ministry. Ross said that many elderly people benefit from having groceries delivered, or from having company when reading or praying. In addition, the House of Mercy offers family movie nights once a month, and shows inspirational family movies. “We buy the rights to a movie and let people come together as a family, giving them a family-friendly environment,” explained Ross. Public programs offered by the ministry include how to overcome despair when financial crisis hits, and resume writing and preparing for interviews. ere are also cookie exchanges at different times throughout the year that allow people to meet their neighbors. Steve Luteran is the chief operating officer for the House of Mercy, and is primarily responsible for the internal operations of the organizations. Luteran, who came on board in October 2010, feels that his work and mission in life is to serve. e highlight of his day is to “see a family who is on the brink of despair find hope at the House of Mercy.” In preparation for Christmas, the House of Mercy partners with Toys for Tots, local churches and area schools to put on a two-day program. e first day, a Saturday, is strictly for parents. ey receive tickets based on the number of kids in the family and the number of toys that were received as donations. en they get paired up with elves, which are played by local high-school students. Ross explained that the teenagers wrap all of the gifts. e next day, Sunday, is a program for the children, who write letters to their parents detailing what they are thankful for, according to Ross. “Kids should understand that Christmas is about celebrating the life of Christ,” she said. “What you have is a gift, and it comes from someone’s sacrifice and from God.” ose working the weekend program explain to the children that it’s their opportunity to give back. e primary message that they try to convey to the children, said Ross, is that they have been given a great gift. On a weekly basis, ursday is the most eventful day at the House of Mercy, as people come in from 10 a.m. to 2 p.m. to pick up groceries. Ross explained that 12 caseworkers are present, and do interviews with families to see whose needs are most dire. Luteran, who has 20 years of experience as a social worker, is in charge of all assessments and evaluations of the families. e organization feeds 80-105 families each week. “It’s busy, loud, but beautiful,” said Ross about each ursday. Twenty-five to 30 volunteers come in each week to volunteer in the thrift store and food pantry. e general public is welcome to make financial donations online at Donations such as food, clothing, furniture and home goods are accepted Monday through Friday, from 11 a.m. to 5 p.m. (until 8 p.m. on Wednesday), and on Saturdays from 10 a.m. to 2 p.m. e biggest need for the House of Mercy is food for its food pantry; however, they are also in need of seasonal clothing, new shoes for children, and volunteers to help throughout the week. e House of Mercy is located at 8170 Flannery Court, in Manassas. Linda Ross Pugel is a 30-year resident of Prince William County, and currently resides in the Lake Ridge area with her husband and son. She holds a bachelor’s degree in communications from Virginia Wesleyan College. Ross Pugel can be reached by email at prince william living December 2011 | 11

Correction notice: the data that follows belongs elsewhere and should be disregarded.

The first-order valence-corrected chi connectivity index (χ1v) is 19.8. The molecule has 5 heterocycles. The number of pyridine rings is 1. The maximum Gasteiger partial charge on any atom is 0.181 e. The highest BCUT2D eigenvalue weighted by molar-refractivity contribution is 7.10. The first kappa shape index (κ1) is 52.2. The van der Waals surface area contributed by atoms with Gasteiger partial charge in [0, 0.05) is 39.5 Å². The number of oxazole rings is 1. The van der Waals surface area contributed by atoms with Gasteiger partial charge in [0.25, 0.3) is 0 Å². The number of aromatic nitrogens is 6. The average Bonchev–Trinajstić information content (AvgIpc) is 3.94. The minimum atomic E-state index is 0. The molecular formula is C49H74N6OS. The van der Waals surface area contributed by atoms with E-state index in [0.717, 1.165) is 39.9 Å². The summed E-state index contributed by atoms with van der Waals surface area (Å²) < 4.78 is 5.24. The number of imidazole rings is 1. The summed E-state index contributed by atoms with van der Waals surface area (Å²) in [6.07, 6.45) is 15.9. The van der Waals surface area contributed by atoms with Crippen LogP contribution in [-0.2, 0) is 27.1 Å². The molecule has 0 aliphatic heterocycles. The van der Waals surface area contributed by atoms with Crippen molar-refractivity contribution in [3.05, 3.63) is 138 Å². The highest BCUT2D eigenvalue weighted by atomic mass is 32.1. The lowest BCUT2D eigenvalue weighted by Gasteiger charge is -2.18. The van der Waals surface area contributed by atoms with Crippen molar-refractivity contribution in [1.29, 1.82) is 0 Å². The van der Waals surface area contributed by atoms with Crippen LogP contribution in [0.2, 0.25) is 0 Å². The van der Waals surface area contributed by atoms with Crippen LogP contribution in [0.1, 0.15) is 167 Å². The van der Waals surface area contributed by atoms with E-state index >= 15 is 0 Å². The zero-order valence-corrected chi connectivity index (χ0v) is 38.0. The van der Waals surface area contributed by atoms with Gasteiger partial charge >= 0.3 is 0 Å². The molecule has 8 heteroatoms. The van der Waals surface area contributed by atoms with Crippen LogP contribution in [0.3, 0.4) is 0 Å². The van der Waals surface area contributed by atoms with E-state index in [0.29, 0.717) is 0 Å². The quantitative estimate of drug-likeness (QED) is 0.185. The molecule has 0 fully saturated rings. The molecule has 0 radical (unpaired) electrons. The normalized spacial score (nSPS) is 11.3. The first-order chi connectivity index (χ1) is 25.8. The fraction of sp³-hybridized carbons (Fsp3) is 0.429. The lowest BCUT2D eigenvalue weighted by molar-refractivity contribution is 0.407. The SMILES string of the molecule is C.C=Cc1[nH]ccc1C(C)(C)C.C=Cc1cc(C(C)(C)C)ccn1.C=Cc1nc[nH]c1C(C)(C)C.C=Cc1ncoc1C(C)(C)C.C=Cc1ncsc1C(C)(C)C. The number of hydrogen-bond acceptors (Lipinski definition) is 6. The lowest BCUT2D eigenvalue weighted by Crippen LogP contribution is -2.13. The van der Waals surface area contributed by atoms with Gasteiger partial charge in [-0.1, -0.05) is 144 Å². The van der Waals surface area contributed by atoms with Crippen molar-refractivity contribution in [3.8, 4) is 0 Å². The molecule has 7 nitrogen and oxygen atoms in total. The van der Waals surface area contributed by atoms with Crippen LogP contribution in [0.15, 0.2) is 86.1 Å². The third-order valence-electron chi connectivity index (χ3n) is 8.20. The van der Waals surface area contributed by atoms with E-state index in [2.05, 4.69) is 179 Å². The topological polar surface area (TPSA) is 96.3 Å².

local flavor